Don’t just give risks thought proportional to their probability times impact. Give low probability risks zero thought. Humans cannot consider that many ideas simultaneuosly. We’re not neural networks.

No matter what, I have absolute belief I can keep on spinning.

Only the gradient matters.

Happiness is nowhere near as productive a concept as learning.

The goal is to align what you want with what you want, which is fully achievable in the limit.

Achieve certainty without external dependencies: You can gain confidence in the correctness of your hypotheses by telling yourself to do something and doing it. See Paul Erdos on amphetamines.

Most people wouldn’t even take the time to read a couple of these texts.

Maybe I was wrong and not only does real-life meta-thinking require the same techniques as the web-game Derivative Clicker, but it has the same mechanics. Compounding advantage.

When stressed about a specific external problem, dedicate discrete, incremental periods of time to analyze the problem from first principles.

Philosophically refine an idea until it’s near mathematical.

2 things we have dogs don’t: We can direct action. I can arbitrarily choose to lick the table. And we have the ability to reflect/meta-think at arbitrary levels (for a stupid example see Derivative Clicker).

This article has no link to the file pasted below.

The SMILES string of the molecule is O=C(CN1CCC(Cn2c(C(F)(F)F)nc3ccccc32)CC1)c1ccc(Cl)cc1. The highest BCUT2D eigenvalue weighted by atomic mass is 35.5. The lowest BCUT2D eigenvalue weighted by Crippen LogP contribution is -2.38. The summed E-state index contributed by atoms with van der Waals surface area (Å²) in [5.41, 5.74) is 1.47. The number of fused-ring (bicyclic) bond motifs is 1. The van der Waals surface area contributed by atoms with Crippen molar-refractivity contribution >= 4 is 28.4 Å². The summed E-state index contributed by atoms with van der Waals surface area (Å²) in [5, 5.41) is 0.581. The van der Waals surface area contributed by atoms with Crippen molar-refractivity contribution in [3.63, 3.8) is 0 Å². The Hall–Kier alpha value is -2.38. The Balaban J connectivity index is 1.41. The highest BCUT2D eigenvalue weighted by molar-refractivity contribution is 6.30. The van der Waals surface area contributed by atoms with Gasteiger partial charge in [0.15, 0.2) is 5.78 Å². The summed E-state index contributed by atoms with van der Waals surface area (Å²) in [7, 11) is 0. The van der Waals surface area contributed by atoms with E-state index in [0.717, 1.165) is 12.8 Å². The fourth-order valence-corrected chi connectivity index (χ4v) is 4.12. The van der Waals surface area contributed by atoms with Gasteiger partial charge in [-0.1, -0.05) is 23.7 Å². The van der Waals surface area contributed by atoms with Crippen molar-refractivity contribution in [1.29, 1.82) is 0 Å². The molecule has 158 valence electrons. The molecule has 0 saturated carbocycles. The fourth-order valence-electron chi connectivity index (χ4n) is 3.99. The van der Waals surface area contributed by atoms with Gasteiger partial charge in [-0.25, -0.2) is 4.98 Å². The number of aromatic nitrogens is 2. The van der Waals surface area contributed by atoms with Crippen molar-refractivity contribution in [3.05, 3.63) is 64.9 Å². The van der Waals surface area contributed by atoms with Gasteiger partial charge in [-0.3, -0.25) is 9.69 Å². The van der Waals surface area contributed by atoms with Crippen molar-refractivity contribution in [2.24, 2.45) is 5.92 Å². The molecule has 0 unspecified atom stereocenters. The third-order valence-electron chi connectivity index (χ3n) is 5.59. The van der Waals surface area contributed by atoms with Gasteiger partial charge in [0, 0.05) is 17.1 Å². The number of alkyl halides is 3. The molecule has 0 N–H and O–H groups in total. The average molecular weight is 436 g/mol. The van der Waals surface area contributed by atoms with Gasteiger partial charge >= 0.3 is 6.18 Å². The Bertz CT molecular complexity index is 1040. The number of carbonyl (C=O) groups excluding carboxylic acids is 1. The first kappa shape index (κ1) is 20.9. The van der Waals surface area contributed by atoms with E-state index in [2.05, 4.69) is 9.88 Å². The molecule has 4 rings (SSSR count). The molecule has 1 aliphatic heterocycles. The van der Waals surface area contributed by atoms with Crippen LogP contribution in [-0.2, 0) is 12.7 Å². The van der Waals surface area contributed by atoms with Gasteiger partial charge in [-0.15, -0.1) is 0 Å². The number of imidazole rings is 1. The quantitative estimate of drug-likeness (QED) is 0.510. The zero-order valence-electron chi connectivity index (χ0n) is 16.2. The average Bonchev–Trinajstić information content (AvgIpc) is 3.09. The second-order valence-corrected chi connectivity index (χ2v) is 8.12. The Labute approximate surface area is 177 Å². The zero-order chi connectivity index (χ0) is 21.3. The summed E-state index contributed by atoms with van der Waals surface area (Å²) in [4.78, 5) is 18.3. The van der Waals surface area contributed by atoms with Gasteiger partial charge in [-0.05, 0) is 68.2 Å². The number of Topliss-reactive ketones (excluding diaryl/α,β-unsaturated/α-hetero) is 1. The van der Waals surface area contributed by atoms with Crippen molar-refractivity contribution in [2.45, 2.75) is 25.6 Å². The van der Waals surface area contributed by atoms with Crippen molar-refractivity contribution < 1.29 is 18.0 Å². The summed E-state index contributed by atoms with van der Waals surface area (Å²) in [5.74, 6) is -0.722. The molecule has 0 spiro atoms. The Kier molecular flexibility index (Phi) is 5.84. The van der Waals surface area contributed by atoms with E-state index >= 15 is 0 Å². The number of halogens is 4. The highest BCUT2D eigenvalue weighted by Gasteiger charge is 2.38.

We absolutely have wondrous superpowers and magical gifts compared to people 100 years ago. It’s not about a sense of wonder (I will elaborate on this). It’s about reflecting honestly on it.

If you’re honest with yourself about the effect of technology on you, you can begin to free yourself from its grasp.

We believe maybe half of people in similar situations to us share our same priors originating from childhood and evolution.

Force your priors into the ones you deeply want. In Reinforcement Learning, the value function is the prior from the perspective of an individual timestep.

The process of recall for memory is more helpful than one might think, because in addition to storing inputs, our memory also stores intermediate computations.

Never think the same thought twice in a row. You’re literally getting 0 new information. Spaced repetition can help with receiving new random seeds when revisiting thoughts.

Afraid to self-reflect? Feel like you’re biased? Afraid nothing’s real?. Try pretending you’re analyzing an alien, not a human.

Once you learn to optimize everything else, it’s trivial to optimize yourself.

We have a single anecdote of a person who (we believe) shows that anything is possible: our author Albert. He failed his classes with a GPA of less than 1.0. Along with his bro Aaron, he is writing this tweet.

Everyone has the potential for a self-singularity.

Please email critique to This email address is being protected from spambots. You need JavaScript enabled to view it. (Albert Wu) or This email address is being protected from spambots. You need JavaScript enabled to view it. (Aaron Wu). Feel free to copy. After all, these are quotes, not original thoughts. Part 3 is coming.

Part 1
Part 2

Original author: Aaron Wu
How to Trick Your Depression to Get Stuff Done